Last Updated on January 17, 2023
If you are interested in learning about university of illinois biomechanics for the first time, you may think the subject is overwhelming to those who have never researched the subject, but you will likely become fascinated with the information you learn at first glance.
Officially launched in 2003, bioengineering at Illinois traces its origins to the groundbreaking research conducted six decades earlier by faculty like ultrasound pioneers William Fry and Floyd Dunn in the Electrical Engineering Research Lab (EERL), which stood on what is now the Bardeen Quad. Another prominent faculty member was affiliate professor Paul Lauterbur, who received the 2003 Nobel Prize in Medicine for developments in magnetic resonance imaging (MRI) which revolutionized the medical profession and continues to be a significant area of study in the department of bioengineering.
Bioengineering was originally (1973) an undergraduate degree program housed in the College of Liberal Arts and Sciences (LAS) before becoming an official department in the college of engineering in 2003. The range of disciplines involved in the department of bioengineering has increased greatly over time, with research continuing to evolve in the area of bioimaging at multi-scale and further expanding in molecular, cellular, and tissue engineering, bio-micro, and nanotechnology, computational bioengineering, synthetic bioengineering, and health care systems engineering.
Bioengineering was an undergraduate program in the College of Liberal Arts and Sciences at Illinois. Bioengineering was recognized as a special program in the College of Engineering (COE) which was later named The Grainger College of Engineering. Bioengineering officially became a College of Engineering department.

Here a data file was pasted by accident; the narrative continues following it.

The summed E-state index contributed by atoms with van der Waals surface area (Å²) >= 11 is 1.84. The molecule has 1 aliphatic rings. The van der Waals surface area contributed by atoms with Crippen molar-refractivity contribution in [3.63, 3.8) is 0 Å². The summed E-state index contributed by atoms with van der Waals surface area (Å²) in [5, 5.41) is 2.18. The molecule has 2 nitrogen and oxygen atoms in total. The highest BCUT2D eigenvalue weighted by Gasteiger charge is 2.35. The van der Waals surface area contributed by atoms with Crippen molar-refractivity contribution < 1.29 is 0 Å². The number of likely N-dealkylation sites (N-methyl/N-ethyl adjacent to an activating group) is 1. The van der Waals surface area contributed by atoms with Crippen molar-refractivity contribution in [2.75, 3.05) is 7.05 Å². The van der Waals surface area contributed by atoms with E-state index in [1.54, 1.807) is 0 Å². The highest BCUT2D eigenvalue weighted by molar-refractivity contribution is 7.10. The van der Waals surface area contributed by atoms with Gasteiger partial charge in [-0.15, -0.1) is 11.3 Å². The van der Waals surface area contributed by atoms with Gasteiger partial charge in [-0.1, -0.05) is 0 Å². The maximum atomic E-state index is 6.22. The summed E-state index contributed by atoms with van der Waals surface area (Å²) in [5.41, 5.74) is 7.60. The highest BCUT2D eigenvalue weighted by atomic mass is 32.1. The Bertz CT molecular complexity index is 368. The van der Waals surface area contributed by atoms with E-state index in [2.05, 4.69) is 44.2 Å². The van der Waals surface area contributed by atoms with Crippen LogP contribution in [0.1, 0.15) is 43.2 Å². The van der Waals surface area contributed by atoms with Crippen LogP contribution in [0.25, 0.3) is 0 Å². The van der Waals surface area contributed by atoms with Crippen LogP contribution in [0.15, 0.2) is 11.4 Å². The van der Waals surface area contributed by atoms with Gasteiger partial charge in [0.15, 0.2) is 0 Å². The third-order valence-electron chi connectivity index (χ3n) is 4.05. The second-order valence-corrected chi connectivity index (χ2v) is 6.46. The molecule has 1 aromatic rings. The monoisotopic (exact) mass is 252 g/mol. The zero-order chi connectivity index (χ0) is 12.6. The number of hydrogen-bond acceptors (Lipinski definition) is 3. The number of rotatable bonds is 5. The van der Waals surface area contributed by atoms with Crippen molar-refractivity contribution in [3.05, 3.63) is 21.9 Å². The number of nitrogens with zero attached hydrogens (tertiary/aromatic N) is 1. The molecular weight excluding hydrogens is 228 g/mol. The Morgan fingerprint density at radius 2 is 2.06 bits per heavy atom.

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University of Illinois Biomechanics
The Biomechanics Concentration requires students to earn a B or better in each concentration course and complete at least 12 hours. The fulfillment of these requirements will be monitored jointly by the graduate coordinators in Bioengineering and in Mechanical Science and Engineering.
|Current course options include:|
|ABE 446||Biological Nanoengineering|
|BIOE 482||Musculoskel Tissue Mechanics|
|MSE 474||Biomaterials and Nanomedicine|
|PHYS 550||Biomolecular Physics|
|TAM 461||Cellular Biomechanics|
|Alternate courses may be applicable to the Biomechanics Concentration pending joint approval by the Bioengineering and Mechanical Science and Engineering Graduate Programs.|
|Total hours required for the concentration:||12|
department head: Mark Anastasio
director of graduate studies: Gregory Underhill
The Biomechanics Concentration prepares students for collaborative research across the disciplines of engineering, biology, and the sciences. Students must be enrolled in a graduate degree program:
Bioengineering, MS|Bioengineering, PhD|Bioinformatics: Bioengineering, MS| Electrical & Computer Engineering, MS|Electrical & Computer Engineering, PhD|Materials Engineering, MEng|Materials Science & Engineering, MS|Materials Science & Engineering, PhD| Mechanical Engineering, MS|Mechanical Engineering, MEng|Mechanical Engineering, PhD|Theoretical & Applied Mechanics, MS|Theoretical & Applied Mechanics, PhD
The Department of Bioengineering offers studies leading to the Master of Engineering in Bioengineering (MEng), the Master of Science in Bioengineering (MS), and the Doctor of Philosophy (PhD) in Bioengineering. The Bioengineering Graduate Program provides students with educational and research experiences that integrate the sciences of biology and medicine with the practices and principles of engineering. For the MS and PhD programs, areas of focus include Bio-imaging, Cell & Tissue Engineering, Micro and Molecular Technologies, and Computational Biology.